Vehicle Electrical Distribution System
The increased application of electrical and electronic systems in automobiles has necessitated the use for complex electrical distribution systems. A typical mid-priced, medium-size European car of the 1990s uses more than 1.5 km of wiring and more than 2000 terminals, connectors and relays, and the weight of such an electrical distribution system exceeds 30 kg. The wiring harness is the major component of the electrical distribution system. This contains bundles of cables, which connect all of the electrical parts, sensors and actuators with electronic control units in a vehicle. It serves two primary functions. These include (i) to act as a power distribution network, and (ii) to act as an information distribution network.
The majority of vehicle breakdowns are caused by electrical failure, so vehicle reliability is critically dependent upon good wiring harness design and implementation. Generally, the wiring harness is divided into a main harness that runs the length of the vehicle connecting the battery to the charging system, vehicle interior, lighting and accessory circuits, and various sub-harnesses, such as door wiring, tailgate wiring, and roof wiring. For facilitating vehicle assembly and servicing, connector blocks are used for connecting the sub-harnesses to the main harness.
Electrical cables used in automobiles contain several stands of annealed copper wire bunched together and encased in an insulating covering (generally PVC-polyvinyl chloride) of 0.2-0.4 mm thickness. Each strand of copper wire is typically about 0.32 mm diameter. The number of strands determines the size and hence current-carrying capacity of the cable. Applications requiring greater flexibility, such as in a tax-door sub-harness, flexible cable made from 0.18 mm annealed copper strands, are used. For high temperature applications (usually in the engine compartment) ordinary PVC insulation is not suitable, and hence special plastics such a PTFE, PFA, FED or X-ray treated cross-linked PVC or polyethylene are used.
Generally, cables are specified as per the strand diameter and number of strands. A cable with specification as 7/0.3 is made from seven strands each of 0.3 mm diameter. If an insulation thickness of 0.35 mm is provided, a cable normally has a finished diameter of about 1.6 mm and is suitable for carrying current up to about 4 A.
To reduce costs, manufacturers use the thinnest possible cable for a particular application in a vehicle, without causing too much voltage drop. As a rule of thumb, a maximum voltage drop of 5% (i.e. 0.6 V in a 12 V system) is allowed for general lighting and control circuits. Normally, a current rating of about 8.5 A per square millimetre of cable cross-section is assumed. A reduced rating of about 6 A per square millimetre is considered for continuously loaded cables. Table 13.1 summarizes typical sizes, current ratings and resistances for commonly used wires in automobiles.
Table 13.1. Sizes and Current Ratings of Wires used in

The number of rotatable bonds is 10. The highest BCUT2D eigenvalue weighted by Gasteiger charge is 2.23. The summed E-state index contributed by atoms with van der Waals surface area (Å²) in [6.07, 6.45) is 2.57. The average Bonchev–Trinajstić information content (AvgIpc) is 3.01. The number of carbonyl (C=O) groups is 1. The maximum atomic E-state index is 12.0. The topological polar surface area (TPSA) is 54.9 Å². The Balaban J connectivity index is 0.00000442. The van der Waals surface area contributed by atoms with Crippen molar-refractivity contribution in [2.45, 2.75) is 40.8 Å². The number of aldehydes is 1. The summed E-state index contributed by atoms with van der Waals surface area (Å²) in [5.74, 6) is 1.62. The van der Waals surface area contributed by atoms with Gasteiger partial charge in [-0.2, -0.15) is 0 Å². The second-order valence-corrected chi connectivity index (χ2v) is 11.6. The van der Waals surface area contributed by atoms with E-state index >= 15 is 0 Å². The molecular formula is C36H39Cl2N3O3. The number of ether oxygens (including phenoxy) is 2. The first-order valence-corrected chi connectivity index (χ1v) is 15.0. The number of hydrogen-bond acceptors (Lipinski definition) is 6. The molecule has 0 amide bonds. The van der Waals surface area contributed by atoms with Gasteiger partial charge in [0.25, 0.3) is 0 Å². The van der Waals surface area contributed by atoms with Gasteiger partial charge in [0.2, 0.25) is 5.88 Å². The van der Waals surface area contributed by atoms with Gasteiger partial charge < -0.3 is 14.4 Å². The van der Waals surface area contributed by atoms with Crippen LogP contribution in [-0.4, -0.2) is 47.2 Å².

|Automobile Wiring Harnesses.
|Current Rating (A)
|Resistance per metre
|Light, heater, motors
|supply to fuse
|0.001 or less
Generally the bundle of cables with a diameter in the range 10-30 mm is used for the wiring harness. This bundle is carefully routed around the vehicle, avoiding the locations having trim screws, mounting bolts and extremes of temperature (exhaust system, air-conditioner components). At regular intervals, clamps are used to secure the harness properly to the body-shell so that it is against stressing of the wires. Rubber grommet is fitted at the places where the harness passes through a metal panel thereby protecting the harness against chafing and preventing the ingress of moisture and dirt.
The places where many cables run (for example, the rear light clusters), ribbon cable is preferred to use. Ribbon cable is simply a number of conductors laid side-by-side to make a wide, flat, harness and it is easy to conceal this type of cable underneath carpeting and along flat body panels.
Cable Colour Coding.
Some form of cable colour coding is provided with the automobile wiring harnesses for fault diagnosis and repair works. The colour codes used invariably vary from one manufacturer to another and sometimes between different models from the same manufacturer. Therefore, it is important to refer to the vehicle repair manual before taking up any electrical work.
Most coding systems use a base cable for each cable and then add a contrasting tracer. These colours then are indicated by a letter code on the vehicle wiring diagram, which is usually in black and white. For example, a cable marked ‘BO’ on a wiring diagram indicates black with an orange tracer. To bring down costs, the ‘tracer’ can be a thin painted line added only where the cable enters a connector. Some manufacturers use just a few base colours and then code the wires by adding small coloured sleeves at each end. Table 13.2 provides some of the main colours used for the principal circuits.
Table 13.2. Colours for Circuits.
|Letter Code British
|Letter Code German
|Main battery feed
|Auxiliaries controlled by ignition switch
|Auxiliaries not controlled by ignition switch
In view of the different standards used by manufacturers, it is wise to consult the wiring diagram for the vehicle whenever a particular cable or circuit has to be identified.
In addition to colour coding some manufacturers also use numbers to indicate the circuits. Table 13.3 provides the main numbers used as recommended by the German DIN standard.
|Table 13.3. Terminal Marking According to DIN Standard.
|Ignition, earth side of coil
|Ignition, HT output
|Ignition, feed (un-fused)
|Feed from battery
|Ignition, feed (fused)
Sub-circuits are identified by adding a number or letter after the main number; e.g. 15-4 is a sub-circuit based on circuit 15, the ignition feed circuit.